USSF President Gulati Says '26 North American World Cup Could Break Revenue Records
Outgoing U.S. Soccer President Sunil Gulati said that a '26 FIFA World Cup hosted by Canada, Mexico and the U.S. "would financially be 'by far the most successful' in tournament history," according to Ian Harrison of the AP. Gulati said that North America's existing stadium infrastructure and sponsorship potential "could break revenue records." Gulati: "We believe that between the size of the stadiums, which obviously impacts attendance, the level of hospitality available at stadiums, which affects revenue, and the commercial opportunities that are available to FIFA, this will be by far the most successful financial World Cup." Harrison noted the region is the "leading contender" for '26. Morocco is the "only other bidder competing" for '26, and the "deadline for entrants has passed." Qatar in '10 "beat out the U.S." to host the '22 World Cup. Gulati is "encouraged by tighter compliance" with anti-corruption measures -- "both for the bid and for FIFA -- plus a public vote to determine the host." United Bid Committee Exec Dir John Kristick said, "FIFA knows the spotlight is shining very, very bright and this is something that the FIFA president is going to be judged on every step of the way. I feel much better about where we're at" (AP, 12/9). Meanwhile, REUTERS' Steve Keating wrote UBC members "conceded their efforts have not been helped by the sight of disgraced FIFA officials being paraded in front of U.S. judges on corruption charges almost daily and the escalation of tensions in the Arab world" over President Trump's decision last week to move their embassy to Jerusalem. Kristick said, "These issues down the road people are certainly going to be confronted with (them)" (REUTERS, 12/9).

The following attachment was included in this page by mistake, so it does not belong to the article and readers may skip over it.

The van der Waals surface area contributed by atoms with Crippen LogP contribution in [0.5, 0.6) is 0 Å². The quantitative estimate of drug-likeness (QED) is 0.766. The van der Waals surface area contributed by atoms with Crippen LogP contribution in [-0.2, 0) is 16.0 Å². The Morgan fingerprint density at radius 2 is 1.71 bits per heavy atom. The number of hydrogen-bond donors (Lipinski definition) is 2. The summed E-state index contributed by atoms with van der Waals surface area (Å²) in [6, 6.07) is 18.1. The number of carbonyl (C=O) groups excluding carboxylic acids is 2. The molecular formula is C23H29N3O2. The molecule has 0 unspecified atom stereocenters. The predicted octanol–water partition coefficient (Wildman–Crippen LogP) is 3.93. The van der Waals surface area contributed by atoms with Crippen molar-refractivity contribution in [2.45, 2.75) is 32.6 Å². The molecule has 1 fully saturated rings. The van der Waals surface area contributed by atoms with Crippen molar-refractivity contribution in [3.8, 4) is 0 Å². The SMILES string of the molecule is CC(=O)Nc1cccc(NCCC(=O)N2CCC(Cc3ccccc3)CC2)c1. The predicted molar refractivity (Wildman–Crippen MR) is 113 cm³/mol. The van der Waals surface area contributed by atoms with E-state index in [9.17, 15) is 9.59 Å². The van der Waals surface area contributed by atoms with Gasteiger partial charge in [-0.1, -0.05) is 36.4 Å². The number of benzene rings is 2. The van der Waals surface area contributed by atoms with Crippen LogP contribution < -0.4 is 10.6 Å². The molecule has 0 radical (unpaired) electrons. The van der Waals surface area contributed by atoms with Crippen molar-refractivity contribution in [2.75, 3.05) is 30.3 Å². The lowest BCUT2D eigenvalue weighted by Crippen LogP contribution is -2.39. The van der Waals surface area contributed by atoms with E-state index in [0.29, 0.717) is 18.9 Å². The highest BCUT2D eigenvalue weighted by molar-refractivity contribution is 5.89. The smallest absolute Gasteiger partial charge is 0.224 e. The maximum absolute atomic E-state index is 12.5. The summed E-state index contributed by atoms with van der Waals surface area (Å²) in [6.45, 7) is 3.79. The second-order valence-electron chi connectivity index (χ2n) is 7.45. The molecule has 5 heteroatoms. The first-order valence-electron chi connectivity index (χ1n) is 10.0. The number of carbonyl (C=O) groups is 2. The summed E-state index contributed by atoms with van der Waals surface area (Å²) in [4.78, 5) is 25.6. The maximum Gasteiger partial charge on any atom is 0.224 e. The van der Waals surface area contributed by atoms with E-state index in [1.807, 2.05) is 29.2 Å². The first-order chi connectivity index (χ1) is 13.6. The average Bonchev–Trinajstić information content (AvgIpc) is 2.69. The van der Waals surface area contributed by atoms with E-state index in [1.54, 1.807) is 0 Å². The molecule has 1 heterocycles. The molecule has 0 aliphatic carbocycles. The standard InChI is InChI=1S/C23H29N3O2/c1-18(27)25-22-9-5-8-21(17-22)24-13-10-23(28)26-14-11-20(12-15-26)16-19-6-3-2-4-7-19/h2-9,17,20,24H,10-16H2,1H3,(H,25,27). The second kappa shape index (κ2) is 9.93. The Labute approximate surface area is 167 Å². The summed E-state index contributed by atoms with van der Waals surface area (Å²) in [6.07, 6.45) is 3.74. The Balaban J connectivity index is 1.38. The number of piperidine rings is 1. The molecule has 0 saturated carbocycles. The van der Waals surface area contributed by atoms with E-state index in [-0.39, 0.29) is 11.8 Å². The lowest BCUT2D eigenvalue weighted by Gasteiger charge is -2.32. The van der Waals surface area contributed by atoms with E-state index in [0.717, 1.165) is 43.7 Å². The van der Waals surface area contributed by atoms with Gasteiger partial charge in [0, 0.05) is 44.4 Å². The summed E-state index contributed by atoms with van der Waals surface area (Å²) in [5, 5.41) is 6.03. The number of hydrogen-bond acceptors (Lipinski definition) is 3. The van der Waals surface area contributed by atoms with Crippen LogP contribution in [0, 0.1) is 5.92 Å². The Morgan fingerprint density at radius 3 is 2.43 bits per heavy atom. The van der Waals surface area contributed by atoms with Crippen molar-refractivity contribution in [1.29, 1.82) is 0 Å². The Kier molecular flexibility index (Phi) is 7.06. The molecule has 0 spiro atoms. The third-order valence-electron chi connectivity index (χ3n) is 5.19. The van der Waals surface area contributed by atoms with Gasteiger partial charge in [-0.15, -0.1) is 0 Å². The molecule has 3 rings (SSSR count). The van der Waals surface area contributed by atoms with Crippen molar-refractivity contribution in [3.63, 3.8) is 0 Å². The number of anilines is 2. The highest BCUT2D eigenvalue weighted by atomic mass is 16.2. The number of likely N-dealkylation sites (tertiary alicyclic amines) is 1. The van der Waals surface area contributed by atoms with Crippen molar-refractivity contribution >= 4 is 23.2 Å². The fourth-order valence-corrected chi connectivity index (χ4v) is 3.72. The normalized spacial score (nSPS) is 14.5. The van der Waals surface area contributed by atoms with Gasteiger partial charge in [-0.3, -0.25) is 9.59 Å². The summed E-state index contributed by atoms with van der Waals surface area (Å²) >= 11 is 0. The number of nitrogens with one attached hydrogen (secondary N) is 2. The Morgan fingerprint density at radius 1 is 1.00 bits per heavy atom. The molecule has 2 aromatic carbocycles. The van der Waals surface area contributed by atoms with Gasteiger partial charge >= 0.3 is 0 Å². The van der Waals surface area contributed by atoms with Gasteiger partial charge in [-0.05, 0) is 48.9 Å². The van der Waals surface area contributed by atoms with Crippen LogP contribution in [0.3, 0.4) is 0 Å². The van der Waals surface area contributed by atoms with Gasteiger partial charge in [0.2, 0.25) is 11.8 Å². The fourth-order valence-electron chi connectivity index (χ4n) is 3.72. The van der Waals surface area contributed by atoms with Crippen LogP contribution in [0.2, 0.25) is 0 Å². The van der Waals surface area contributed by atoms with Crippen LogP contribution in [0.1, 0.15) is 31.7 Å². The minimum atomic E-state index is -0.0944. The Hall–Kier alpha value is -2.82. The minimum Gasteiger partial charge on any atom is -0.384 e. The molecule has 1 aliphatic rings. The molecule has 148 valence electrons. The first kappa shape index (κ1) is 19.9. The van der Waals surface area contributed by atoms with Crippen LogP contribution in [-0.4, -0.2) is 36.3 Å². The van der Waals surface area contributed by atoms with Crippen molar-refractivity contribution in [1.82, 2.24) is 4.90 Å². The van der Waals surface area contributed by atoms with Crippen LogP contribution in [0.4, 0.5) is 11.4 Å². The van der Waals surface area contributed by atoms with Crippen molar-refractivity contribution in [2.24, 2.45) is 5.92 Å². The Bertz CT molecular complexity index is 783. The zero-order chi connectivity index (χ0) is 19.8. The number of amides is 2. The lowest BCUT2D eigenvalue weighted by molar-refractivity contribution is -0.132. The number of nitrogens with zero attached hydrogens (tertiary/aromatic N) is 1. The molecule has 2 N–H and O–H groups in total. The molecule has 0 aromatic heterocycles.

HOPE FOR THE LITTLE GUY: In DC, Steven Goff wrote even though most big U.S. cities are part of the '26 North American effort, bid leaders said that they are "bullish on playing in secondary markets." Gulati said of potential venues, "Is it natural to think that places like Los Angeles and New York have an edge? The answer is, of course. But after two or three or four of those big cities, then it's wide open." Kristick said, "There are always a few surprise cities that are going to break into it. That's one of my biggest goals. ... It might be easy for some to do the first five or six, but then when you get to the next five or six and a few below that, you are going to say, 'What about this one or what about that one?'" Goff noted the "front-runners, featuring large and modern stadiums," include the metro areas of N.Y., L.A., S.F., Chicago, Miami, Atlanta, Dallas and Houston. As the capital city, DC would be a "natural choice," but if FedExField "doesn't meet the needs of the organizing committee and FIFA, Baltimore could rise in status." If Mexico and Canada each have three venues, the U.S. "will probably use about 12" (WASHINGTON POST, 12/10).